To me, this was a ticking time bomb. At some point, someone would get in trouble.
Additionally, I experienced administrative tasks to be cumbersome and paperwork not always being completed correctly or accessible to all board members.
Technology ought to help!
Picking the right problem
Our team at IWN Studio had explored developing other solutions, and in doing so, we built a list of criteria to determine which problems we should focus on.
The list includes:
Unfair advantages - We needed to know or have something that others didn’t. Here, it was my position with multiple board members.
Purpose - We needed to be driven by the problem. The vision of us solving the problem needed to excite us and fit our values.
Audience - The problem is experienced by a group of people that is easy to identify, and we can reach them.
At this point, I had a pretty good feeling that we had found a problem area worth investing time in, but we needed to have further validation that the problem was systemic; that is was experienced by many.
Narrowing Down the Problems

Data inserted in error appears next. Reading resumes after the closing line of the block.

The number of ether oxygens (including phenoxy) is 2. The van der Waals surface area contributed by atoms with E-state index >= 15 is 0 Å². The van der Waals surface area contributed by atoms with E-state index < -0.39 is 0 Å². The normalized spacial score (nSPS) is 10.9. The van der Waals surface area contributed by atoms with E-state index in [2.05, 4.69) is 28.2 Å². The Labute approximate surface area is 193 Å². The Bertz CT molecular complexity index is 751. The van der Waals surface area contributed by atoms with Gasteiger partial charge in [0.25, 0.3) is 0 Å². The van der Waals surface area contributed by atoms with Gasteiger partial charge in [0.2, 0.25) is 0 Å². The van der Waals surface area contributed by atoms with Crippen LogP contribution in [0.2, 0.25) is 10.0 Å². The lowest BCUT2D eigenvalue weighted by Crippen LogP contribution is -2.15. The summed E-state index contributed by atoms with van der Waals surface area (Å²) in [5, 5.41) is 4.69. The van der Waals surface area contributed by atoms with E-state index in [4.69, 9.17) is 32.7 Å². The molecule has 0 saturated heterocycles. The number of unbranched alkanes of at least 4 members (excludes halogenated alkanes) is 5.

There’s no better way to validate an idea than to talk to potential customers. So, we dove right into a series of customer interviews with board members to get a better understanding of their pain points.
When we first started to reach out to people on LinkedIn and in our contact book, it was great to see that so many people wanted to talk to us about their problems. This was the first validation of the problem we were trying to solve.
After a few discussions, it was clear that many problems existed, but they were not clear in the minds of our customers, nor were they in my mind and those of my employees.
To tackle this challenge, I created a one-pager/brief to synthesize the problem, the audience, and the risks/missed opportunities of the project. This helped us to clearly define the problem and communicate it to the team.